There are few big events in our area this summer where Scott Manery and The Barnburners aren’t playing.
The country trio has become a local fixture, playing together for 12 years and entertaining everyone from Ribfest crowds to this weekend’s Bridge Bash.
“We’re really lucky to be playing all the major events we can fit into our schedule,” says Manery. “This is the perfect market because, for me, it’s my hobby and I don’t have to go far to play my original music.”
Times are good for the 46-year-old Manery, who works maintenance at Shell Canada by day and brings his brand of twang and rockabilly to the stage by night.
As singer, songwriter and musician, he fronts one of the few local bands that plays primarily its own tunes, drawing from their four CDs.
“It’s nice because we’ve been around enough and WSAQ in Port Huron plays us enough that our own songs like “Spooky Old Alice” or “Green Tractors,” get requested, said Manery.
He has played guitar since he was eight and his late father Brian taught him to appreciate the steel guitar licks of Dwayne Eddy and country good old boy Waylon Jennings.
At university, where he studied theatre, Manery began writing his own songs.
“But I realized very quickly that music would be a hobby. There’s too much time and hard work required to make a go of it.”
He came home to Sarnia and joined his first band called Edith Grooves.
“We were into blues and rock,” he said.
Then came The 88s, followed by The Humbuckers. During his tenure with The Humbuckers he decided he was more suited to country and wanted to perform his own songs.
“So I started The Barnburners as a side project for my own writing,” said Manery. Bass player Dave Scarlett and drummer Brian Cox round out the band.
Success came quickly and the band regularly played Bayfest, opening for major country stars such as Brooks & Dunn, Toby Keith, Rascal Flatts, Lady Antebellum and Keith Urban.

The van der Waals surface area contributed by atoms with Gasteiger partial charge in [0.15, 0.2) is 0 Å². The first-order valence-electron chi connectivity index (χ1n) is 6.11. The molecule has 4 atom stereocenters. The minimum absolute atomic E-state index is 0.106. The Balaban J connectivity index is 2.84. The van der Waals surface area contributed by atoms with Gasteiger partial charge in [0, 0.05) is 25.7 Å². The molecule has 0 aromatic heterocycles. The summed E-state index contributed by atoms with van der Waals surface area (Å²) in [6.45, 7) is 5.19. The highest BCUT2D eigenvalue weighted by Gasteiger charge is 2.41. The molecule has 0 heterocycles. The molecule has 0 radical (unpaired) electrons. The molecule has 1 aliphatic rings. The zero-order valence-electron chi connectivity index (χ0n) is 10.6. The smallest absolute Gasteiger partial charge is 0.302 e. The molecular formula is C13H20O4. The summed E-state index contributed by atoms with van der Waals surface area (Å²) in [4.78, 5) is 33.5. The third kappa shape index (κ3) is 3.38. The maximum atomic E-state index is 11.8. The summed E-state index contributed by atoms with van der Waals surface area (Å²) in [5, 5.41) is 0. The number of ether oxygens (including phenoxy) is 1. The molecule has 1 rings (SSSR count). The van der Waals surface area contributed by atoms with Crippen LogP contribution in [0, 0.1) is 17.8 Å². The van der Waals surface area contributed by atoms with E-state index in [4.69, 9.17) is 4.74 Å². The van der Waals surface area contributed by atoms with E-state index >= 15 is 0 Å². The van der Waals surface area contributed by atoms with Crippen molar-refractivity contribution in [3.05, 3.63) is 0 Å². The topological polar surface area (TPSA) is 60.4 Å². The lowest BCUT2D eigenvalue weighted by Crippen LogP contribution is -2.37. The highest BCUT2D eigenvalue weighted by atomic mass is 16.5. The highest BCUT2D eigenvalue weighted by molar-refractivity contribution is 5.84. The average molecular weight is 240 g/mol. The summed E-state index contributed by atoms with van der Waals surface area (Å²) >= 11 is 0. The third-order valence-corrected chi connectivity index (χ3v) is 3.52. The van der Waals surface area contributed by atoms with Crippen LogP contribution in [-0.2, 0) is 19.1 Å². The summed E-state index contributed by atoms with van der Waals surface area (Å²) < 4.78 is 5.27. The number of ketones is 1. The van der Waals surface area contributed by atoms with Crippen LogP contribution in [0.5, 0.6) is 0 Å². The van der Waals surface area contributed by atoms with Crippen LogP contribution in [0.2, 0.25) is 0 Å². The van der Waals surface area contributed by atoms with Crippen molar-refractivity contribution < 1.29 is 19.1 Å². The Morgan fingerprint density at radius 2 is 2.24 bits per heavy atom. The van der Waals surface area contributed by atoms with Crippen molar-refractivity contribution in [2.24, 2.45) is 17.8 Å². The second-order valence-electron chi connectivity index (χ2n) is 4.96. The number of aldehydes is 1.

“I’m proud to say we hold the record with five appearances at Bayfest,” said Manery. “We sure do miss Bayfest. Any artist who tells you they don’t want to play in front of 20,000 people is lying.”
The band’s latest CD, “Believe Me When I Lie To You,” has been its fastest selling and several songs are being performed from it this summer.
Manery hesitates when asked about their style.
“I’d call us a cross between Dwight Yoakam and The Stray Cats, kind of brand new, old school country.”
This weekend’s Bridge Bash at Waterfront Park in Point Edward has special significance for Manery as no less than 31 of his extended family are expected at the show.
“It’s huge for me this year because it’s a Manery family reunion and a lot of my cousins have never heard me play except around a campfire,” he said.
The 2017 Point Edward Optimist Bridge Bash is on July 21 and 22 with food booths, a beer tent and a full slate of live entertainment. Cover is $5.
On Friday night, Life Signs is on at 8 p.m., then Southern Fryde Inc. at 9:45 p.m. and Gypsy Flats at 11:30 p.m.
Scott Manery and The Barnburners kick things off Saturday at 8 p.m., then Highway Jones at 9:45 p.m. and Chain Reaction at 11:30 p.m.
The Bridge Bash is a Point Edward tradition that coincides with the Mackinac sailboat race and Rotary Pancake Breakfast, served under the bridges starting Saturday at 7 a.m.
The Arts Journal highlights Sarnia’s cultural community. Please forward your ideas to firstname.lastname@example.org or call 226-932-0985.